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Mario Bautista, has been with the entertainment industry for more than 4 decades. He writes regular columns for People's Journal and Malaya.

May 15, 2016

This Time Movie Review: An Escapist Fan Movie For Jadine Fans With No Pretensions

‘THIS TIME’ is an escapist fan movie with no pretensions. It’s made primarily for diehard fans of the James Reid and Nadine Lustre tandem. Those who’ve seen all their past movies as a love team like “Diary ng Panget”, “Talk Back and You’re Dead” and “Para sa Hopeless Romantic” will easily concede that this is their best and most well crafted movie yet. Their acting has also improved a lot, obviously honed by their exposure in the hit primetime soap “On the Wings of Love”.

James plays Coby and Nadine is Ava. James is an orphan boy who is raised by his grandfather, an ambassador (Freddie Webb). They are based in Australia, then the USA. He gets to spend his summers in Manila and he meets Nadine when they’re only about 10 years old. They bond over Cornetto Ice Cream (James and Nadine are their endorsers so they’re given prominent exposure here in casual plugs). Nadine is a girl whose home is a funeral parlor, which is their family’s source of livelihood.

Their relationship has no label, but Nadine is somehow hoping that one day, James will tell her he loves her. But James never gets to articulate his feelings for her and when they grew up, James had to stay put with his lolo abroad. They meet again, after sometime, when Nadine gets a scholarship as an artist in Japan and James accompanies his widowed lolo who’s looking for a long lost love, Ofelia (Nova Villa.)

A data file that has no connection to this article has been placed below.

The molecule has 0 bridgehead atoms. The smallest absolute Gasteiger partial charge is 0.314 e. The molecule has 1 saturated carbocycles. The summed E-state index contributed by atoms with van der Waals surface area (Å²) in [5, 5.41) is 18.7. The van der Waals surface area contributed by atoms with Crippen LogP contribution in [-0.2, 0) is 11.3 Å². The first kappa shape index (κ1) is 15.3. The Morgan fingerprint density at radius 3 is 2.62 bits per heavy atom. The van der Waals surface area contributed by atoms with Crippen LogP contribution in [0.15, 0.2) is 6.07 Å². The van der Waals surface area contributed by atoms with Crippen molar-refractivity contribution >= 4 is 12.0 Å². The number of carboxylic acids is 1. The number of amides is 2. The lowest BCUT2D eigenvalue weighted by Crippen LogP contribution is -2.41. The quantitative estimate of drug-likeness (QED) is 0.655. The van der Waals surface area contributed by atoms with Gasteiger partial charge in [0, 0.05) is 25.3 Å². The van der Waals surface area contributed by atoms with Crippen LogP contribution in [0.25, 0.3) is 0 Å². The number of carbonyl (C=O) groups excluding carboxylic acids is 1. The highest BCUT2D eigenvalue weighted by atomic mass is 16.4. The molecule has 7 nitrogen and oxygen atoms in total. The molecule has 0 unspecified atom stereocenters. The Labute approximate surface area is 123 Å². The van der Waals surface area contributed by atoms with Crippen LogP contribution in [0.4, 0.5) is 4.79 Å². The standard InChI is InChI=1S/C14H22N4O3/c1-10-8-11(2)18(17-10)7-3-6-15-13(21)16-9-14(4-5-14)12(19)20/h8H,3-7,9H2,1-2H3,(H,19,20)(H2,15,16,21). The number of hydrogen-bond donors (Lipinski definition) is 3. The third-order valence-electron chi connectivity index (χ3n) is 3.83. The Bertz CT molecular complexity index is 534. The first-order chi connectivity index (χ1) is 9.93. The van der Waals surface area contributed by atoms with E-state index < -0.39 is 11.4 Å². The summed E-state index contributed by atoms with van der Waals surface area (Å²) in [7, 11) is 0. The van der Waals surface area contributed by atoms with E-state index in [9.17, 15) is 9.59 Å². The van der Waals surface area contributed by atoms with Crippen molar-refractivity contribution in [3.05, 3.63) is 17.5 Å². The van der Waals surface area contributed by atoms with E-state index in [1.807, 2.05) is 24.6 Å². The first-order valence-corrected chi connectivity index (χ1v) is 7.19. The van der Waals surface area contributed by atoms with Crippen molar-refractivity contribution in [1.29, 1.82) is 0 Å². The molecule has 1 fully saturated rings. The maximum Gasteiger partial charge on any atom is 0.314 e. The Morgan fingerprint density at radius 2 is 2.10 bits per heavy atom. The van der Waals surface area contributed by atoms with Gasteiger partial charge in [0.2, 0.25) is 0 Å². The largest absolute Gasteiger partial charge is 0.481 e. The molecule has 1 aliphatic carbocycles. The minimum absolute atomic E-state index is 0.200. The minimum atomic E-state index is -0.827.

There, amidst the beauty of cherry blossoms at spring time, they finally become officially on. But their long distance relationship can’t seem to run smoothly when jealousy seeps in after James sees a photo of Nadine with a classmate, Bret Jackson, who turns out to be a closeted gay. But this is quickly ironed out, including the problems of their living far from each other, and there’s really not much conflict for JaDine fans to worry about.

The title is “This Time” because the young lovers realize that they should no longer procrastinate in admitting their real feelings for each other after they see the two oldies (Freddie and Nova) trying their best to catch up for precious lost time. Freddie and Nova give excellent support to JaDine, along with Al Tantay and Candy Pangilinan as Nadine’s wacky parents and Yam Concepcion as her elder sister who all call each other as Pards.

And of course, no local film these days will be complete without having a gay character and the token gay here, aside from Bret’s closet queen, is Ronnie Lazaro as the gay owner of a corner sari-sari store when JaDine first meet when they were kids. Sadly, you know that Ronnie is just acting like he’s gay as you can easily see his efforts to be convincingly effeminate. He even has a long lost love here, played by Michael de Mesa, who’s one actor who plays gay roles more persuasively, so he should have been the one tapped to play Ronnie’s role instead.

Director Nuel Naval (“A Secret Affair”) makes sure he comes up with a bright and glossy romance without any big complicated conflicts to avoid mushy resolutions. Its primary aim is to please JaDine fans and, judging from the way their followers are shrieking and screaming during the movie’s calculated “kilig” romantic moments, Naval succeeded in coming up with a formulaic crowd pleaser. Both James and Nadine give charming performances, especially James who is the only young actor these day who has the right to be called Pretty Boy as he really comes out pretty from any angle.